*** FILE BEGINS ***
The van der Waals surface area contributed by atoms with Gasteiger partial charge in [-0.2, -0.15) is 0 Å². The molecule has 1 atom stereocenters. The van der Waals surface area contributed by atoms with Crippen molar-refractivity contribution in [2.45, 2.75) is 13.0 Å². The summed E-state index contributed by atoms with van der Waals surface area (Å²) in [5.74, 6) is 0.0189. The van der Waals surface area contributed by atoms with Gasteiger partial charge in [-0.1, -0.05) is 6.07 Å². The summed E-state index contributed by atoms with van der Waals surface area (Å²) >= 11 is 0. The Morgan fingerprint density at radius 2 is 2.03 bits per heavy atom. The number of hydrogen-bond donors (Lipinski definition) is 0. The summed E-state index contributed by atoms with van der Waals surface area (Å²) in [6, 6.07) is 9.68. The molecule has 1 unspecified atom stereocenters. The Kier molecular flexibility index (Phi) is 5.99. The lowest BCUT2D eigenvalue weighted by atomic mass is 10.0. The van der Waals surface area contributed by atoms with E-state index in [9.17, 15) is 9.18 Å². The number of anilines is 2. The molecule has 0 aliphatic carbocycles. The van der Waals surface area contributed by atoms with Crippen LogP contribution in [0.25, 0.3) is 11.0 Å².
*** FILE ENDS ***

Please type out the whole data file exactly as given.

The van der Waals surface area contributed by atoms with Gasteiger partial charge in [-0.2, -0.15) is 0 Å². The molecule has 1 atom stereocenters. The van der Waals surface area contributed by atoms with Crippen molar-refractivity contribution in [2.45, 2.75) is 13.0 Å². The summed E-state index contributed by atoms with van der Waals surface area (Å²) in [5.74, 6) is 0.0189. The van der Waals surface area contributed by atoms with Gasteiger partial charge in [-0.1, -0.05) is 6.07 Å². The summed E-state index contributed by atoms with van der Waals surface area (Å²) >= 11 is 0. The Morgan fingerprint density at radius 2 is 2.03 bits per heavy atom. The number of hydrogen-bond donors (Lipinski definition) is 0. The summed E-state index contributed by atoms with van der Waals surface area (Å²) in [6, 6.07) is 9.68. The molecule has 1 unspecified atom stereocenters. The Kier molecular flexibility index (Phi) is 5.99. The lowest BCUT2D eigenvalue weighted by atomic mass is 10.0. The van der Waals surface area contributed by atoms with E-state index in [9.17, 15) is 9.18 Å². The number of anilines is 2. The molecule has 0 aliphatic carbocycles. The van der Waals surface area contributed by atoms with Crippen LogP contribution in [0.25, 0.3) is 11.0 Å².